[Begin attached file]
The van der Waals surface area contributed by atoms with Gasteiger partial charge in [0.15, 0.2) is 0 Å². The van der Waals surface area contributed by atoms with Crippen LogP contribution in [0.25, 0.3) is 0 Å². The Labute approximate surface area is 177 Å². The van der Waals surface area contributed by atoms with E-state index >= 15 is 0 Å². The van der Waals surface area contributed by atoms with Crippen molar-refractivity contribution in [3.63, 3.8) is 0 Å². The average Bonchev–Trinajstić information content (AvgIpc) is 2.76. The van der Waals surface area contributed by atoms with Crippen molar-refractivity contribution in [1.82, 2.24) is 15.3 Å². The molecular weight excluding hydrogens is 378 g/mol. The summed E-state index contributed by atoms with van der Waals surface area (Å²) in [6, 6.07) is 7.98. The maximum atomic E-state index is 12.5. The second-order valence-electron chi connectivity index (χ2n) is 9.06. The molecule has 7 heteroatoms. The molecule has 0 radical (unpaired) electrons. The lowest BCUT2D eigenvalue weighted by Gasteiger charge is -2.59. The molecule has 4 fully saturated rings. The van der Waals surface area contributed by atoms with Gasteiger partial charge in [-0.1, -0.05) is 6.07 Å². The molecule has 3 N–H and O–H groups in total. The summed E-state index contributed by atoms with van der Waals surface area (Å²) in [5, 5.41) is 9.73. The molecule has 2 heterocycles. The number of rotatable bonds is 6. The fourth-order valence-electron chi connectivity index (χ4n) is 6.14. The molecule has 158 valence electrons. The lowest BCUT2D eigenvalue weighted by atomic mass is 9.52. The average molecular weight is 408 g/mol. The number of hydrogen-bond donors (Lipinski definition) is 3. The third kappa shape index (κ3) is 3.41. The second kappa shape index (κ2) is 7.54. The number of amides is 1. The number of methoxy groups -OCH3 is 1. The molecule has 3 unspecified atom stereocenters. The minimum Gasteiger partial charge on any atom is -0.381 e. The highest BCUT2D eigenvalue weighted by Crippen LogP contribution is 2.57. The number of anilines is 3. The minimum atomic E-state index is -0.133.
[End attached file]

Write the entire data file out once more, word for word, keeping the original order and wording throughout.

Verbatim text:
The van der Waals surface area contributed by atoms with Gasteiger partial charge in [0.15, 0.2) is 0 Å². The van der Waals surface area contributed by atoms with Crippen LogP contribution in [0.25, 0.3) is 0 Å². The Labute approximate surface area is 177 Å². The van der Waals surface area contributed by atoms with E-state index >= 15 is 0 Å². The van der Waals surface area contributed by atoms with Crippen molar-refractivity contribution in [3.63, 3.8) is 0 Å². The average Bonchev–Trinajstić information content (AvgIpc) is 2.76. The van der Waals surface area contributed by atoms with Crippen molar-refractivity contribution in [1.82, 2.24) is 15.3 Å². The molecular weight excluding hydrogens is 378 g/mol. The summed E-state index contributed by atoms with van der Waals surface area (Å²) in [6, 6.07) is 7.98. The maximum atomic E-state index is 12.5. The second-order valence-electron chi connectivity index (χ2n) is 9.06. The molecule has 7 heteroatoms. The molecule has 0 radical (unpaired) electrons. The lowest BCUT2D eigenvalue weighted by Gasteiger charge is -2.59. The molecule has 4 fully saturated rings. The van der Waals surface area contributed by atoms with Gasteiger partial charge in [-0.1, -0.05) is 6.07 Å². The molecule has 3 N–H and O–H groups in total. The summed E-state index contributed by atoms with van der Waals surface area (Å²) in [5, 5.41) is 9.73. The molecule has 2 heterocycles. The number of rotatable bonds is 6. The fourth-order valence-electron chi connectivity index (χ4n) is 6.14. The molecule has 158 valence electrons. The lowest BCUT2D eigenvalue weighted by atomic mass is 9.52. The average molecular weight is 408 g/mol. The number of hydrogen-bond donors (Lipinski definition) is 3. The third kappa shape index (κ3) is 3.41. The second kappa shape index (κ2) is 7.54. The number of amides is 1. The number of methoxy groups -OCH3 is 1. The molecule has 3 unspecified atom stereocenters. The minimum Gasteiger partial charge on any atom is -0.381 e. The highest BCUT2D eigenvalue weighted by Crippen LogP contribution is 2.57. The number of anilines is 3. The minimum atomic E-state index is -0.133.